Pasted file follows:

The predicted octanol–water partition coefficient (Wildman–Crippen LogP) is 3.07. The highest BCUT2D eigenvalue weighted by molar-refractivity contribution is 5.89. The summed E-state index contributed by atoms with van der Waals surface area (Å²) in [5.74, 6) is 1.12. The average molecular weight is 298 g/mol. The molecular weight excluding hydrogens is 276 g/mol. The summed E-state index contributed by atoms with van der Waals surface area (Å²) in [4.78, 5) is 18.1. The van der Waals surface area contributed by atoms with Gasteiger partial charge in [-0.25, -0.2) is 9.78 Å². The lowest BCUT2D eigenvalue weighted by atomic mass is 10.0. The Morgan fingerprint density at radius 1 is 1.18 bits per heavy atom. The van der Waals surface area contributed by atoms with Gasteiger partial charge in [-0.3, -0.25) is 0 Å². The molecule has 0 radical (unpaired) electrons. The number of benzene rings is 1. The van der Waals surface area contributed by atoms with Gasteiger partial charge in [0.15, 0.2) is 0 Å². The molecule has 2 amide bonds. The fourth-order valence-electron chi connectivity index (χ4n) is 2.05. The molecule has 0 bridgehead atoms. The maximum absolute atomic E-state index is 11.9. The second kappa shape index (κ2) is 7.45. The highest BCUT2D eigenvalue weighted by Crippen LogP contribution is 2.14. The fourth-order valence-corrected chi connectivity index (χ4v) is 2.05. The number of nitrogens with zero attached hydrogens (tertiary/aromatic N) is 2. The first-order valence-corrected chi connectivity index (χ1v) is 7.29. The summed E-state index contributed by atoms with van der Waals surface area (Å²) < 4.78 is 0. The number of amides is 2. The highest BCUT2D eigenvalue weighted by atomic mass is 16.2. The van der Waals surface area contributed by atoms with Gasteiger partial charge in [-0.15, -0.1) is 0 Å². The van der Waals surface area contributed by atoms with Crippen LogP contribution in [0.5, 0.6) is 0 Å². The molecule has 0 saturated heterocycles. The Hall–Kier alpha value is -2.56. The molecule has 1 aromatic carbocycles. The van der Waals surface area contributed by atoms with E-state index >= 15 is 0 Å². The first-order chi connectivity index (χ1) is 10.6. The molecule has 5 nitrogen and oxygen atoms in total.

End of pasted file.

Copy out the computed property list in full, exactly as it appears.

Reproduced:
The predicted octanol–water partition coefficient (Wildman–Crippen LogP) is 3.07. The highest BCUT2D eigenvalue weighted by molar-refractivity contribution is 5.89. The summed E-state index contributed by atoms with van der Waals surface area (Å²) in [5.74, 6) is 1.12. The average molecular weight is 298 g/mol. The molecular weight excluding hydrogens is 276 g/mol. The summed E-state index contributed by atoms with van der Waals surface area (Å²) in [4.78, 5) is 18.1. The van der Waals surface area contributed by atoms with Gasteiger partial charge in [-0.25, -0.2) is 9.78 Å². The lowest BCUT2D eigenvalue weighted by atomic mass is 10.0. The Morgan fingerprint density at radius 1 is 1.18 bits per heavy atom. The van der Waals surface area contributed by atoms with Gasteiger partial charge in [-0.3, -0.25) is 0 Å². The molecule has 0 radical (unpaired) electrons. The number of benzene rings is 1. The van der Waals surface area contributed by atoms with Gasteiger partial charge in [0.15, 0.2) is 0 Å². The molecule has 2 amide bonds. The fourth-order valence-electron chi connectivity index (χ4n) is 2.05. The molecule has 0 bridgehead atoms. The maximum absolute atomic E-state index is 11.9. The second kappa shape index (κ2) is 7.45. The highest BCUT2D eigenvalue weighted by Crippen LogP contribution is 2.14. The fourth-order valence-corrected chi connectivity index (χ4v) is 2.05. The number of nitrogens with zero attached hydrogens (tertiary/aromatic N) is 2. The first-order valence-corrected chi connectivity index (χ1v) is 7.29. The summed E-state index contributed by atoms with van der Waals surface area (Å²) < 4.78 is 0. The number of amides is 2. The highest BCUT2D eigenvalue weighted by atomic mass is 16.2. The van der Waals surface area contributed by atoms with Gasteiger partial charge in [-0.15, -0.1) is 0 Å². The van der Waals surface area contributed by atoms with Crippen LogP contribution in [0.5, 0.6) is 0 Å². The molecule has 0 saturated heterocycles. The Hall–Kier alpha value is -2.56. The molecule has 1 aromatic carbocycles. The van der Waals surface area contributed by atoms with E-state index >= 15 is 0 Å². The first-order chi connectivity index (χ1) is 10.6. The molecule has 5 nitrogen and oxygen atoms in total.